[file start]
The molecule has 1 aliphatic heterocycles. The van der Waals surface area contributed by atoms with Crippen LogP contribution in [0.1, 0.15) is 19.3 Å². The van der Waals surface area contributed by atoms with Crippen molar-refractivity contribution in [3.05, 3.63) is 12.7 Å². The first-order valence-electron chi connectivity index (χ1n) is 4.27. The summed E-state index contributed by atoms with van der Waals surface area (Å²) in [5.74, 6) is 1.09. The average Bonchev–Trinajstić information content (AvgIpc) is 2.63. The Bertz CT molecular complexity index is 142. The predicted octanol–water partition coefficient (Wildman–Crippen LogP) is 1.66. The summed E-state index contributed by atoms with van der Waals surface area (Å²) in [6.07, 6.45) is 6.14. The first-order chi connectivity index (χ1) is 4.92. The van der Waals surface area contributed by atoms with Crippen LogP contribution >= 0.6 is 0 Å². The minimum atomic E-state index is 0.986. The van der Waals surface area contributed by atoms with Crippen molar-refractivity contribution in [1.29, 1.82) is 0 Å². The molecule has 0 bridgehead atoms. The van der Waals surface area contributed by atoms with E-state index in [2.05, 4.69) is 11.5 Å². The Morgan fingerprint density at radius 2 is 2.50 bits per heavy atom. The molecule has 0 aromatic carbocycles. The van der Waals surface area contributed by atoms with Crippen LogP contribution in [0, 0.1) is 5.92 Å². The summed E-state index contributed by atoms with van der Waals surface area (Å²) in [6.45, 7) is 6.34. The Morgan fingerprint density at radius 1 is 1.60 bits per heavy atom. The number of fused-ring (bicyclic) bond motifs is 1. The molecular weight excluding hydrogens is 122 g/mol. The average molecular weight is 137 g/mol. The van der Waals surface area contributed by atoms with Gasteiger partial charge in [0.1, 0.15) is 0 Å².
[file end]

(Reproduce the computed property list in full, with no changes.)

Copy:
The molecule has 1 aliphatic heterocycles. The van der Waals surface area contributed by atoms with Crippen LogP contribution in [0.1, 0.15) is 19.3 Å². The van der Waals surface area contributed by atoms with Crippen molar-refractivity contribution in [3.05, 3.63) is 12.7 Å². The first-order valence-electron chi connectivity index (χ1n) is 4.27. The summed E-state index contributed by atoms with van der Waals surface area (Å²) in [5.74, 6) is 1.09. The average Bonchev–Trinajstić information content (AvgIpc) is 2.63. The Bertz CT molecular complexity index is 142. The predicted octanol–water partition coefficient (Wildman–Crippen LogP) is 1.66. The summed E-state index contributed by atoms with van der Waals surface area (Å²) in [6.07, 6.45) is 6.14. The first-order chi connectivity index (χ1) is 4.92. The van der Waals surface area contributed by atoms with Crippen LogP contribution >= 0.6 is 0 Å². The minimum atomic E-state index is 0.986. The van der Waals surface area contributed by atoms with Crippen molar-refractivity contribution in [1.29, 1.82) is 0 Å². The molecule has 0 bridgehead atoms. The van der Waals surface area contributed by atoms with E-state index in [2.05, 4.69) is 11.5 Å². The Morgan fingerprint density at radius 2 is 2.50 bits per heavy atom. The molecule has 0 aromatic carbocycles. The van der Waals surface area contributed by atoms with Crippen LogP contribution in [0, 0.1) is 5.92 Å². The summed E-state index contributed by atoms with van der Waals surface area (Å²) in [6.45, 7) is 6.34. The Morgan fingerprint density at radius 1 is 1.60 bits per heavy atom. The number of fused-ring (bicyclic) bond motifs is 1. The molecular weight excluding hydrogens is 122 g/mol. The average molecular weight is 137 g/mol. The van der Waals surface area contributed by atoms with Gasteiger partial charge in [0.1, 0.15) is 0 Å².